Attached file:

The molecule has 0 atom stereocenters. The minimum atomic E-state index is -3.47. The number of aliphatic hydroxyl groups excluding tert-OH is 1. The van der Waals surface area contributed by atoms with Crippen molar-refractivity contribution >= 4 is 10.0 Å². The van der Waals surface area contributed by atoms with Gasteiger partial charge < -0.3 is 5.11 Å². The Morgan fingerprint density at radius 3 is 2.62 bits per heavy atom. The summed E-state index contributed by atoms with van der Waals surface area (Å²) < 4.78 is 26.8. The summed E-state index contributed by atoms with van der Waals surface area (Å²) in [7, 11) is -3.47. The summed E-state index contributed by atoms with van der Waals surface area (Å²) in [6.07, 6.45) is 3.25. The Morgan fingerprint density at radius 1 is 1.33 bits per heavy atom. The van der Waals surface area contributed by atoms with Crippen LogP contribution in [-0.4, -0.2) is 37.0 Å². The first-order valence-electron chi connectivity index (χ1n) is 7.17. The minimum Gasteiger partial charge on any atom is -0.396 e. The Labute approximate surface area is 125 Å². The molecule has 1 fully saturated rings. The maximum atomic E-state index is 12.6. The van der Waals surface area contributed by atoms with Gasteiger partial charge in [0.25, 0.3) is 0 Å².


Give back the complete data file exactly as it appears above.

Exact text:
The molecule has 0 atom stereocenters. The minimum atomic E-state index is -3.47. The number of aliphatic hydroxyl groups excluding tert-OH is 1. The van der Waals surface area contributed by atoms with Crippen molar-refractivity contribution >= 4 is 10.0 Å². The van der Waals surface area contributed by atoms with Gasteiger partial charge < -0.3 is 5.11 Å². The Morgan fingerprint density at radius 3 is 2.62 bits per heavy atom. The summed E-state index contributed by atoms with van der Waals surface area (Å²) < 4.78 is 26.8. The summed E-state index contributed by atoms with van der Waals surface area (Å²) in [7, 11) is -3.47. The summed E-state index contributed by atoms with van der Waals surface area (Å²) in [6.07, 6.45) is 3.25. The Morgan fingerprint density at radius 1 is 1.33 bits per heavy atom. The van der Waals surface area contributed by atoms with Crippen LogP contribution in [-0.4, -0.2) is 37.0 Å². The first-order valence-electron chi connectivity index (χ1n) is 7.17. The minimum Gasteiger partial charge on any atom is -0.396 e. The Labute approximate surface area is 125 Å². The molecule has 1 fully saturated rings. The maximum atomic E-state index is 12.6. The van der Waals surface area contributed by atoms with Gasteiger partial charge in [0.25, 0.3) is 0 Å².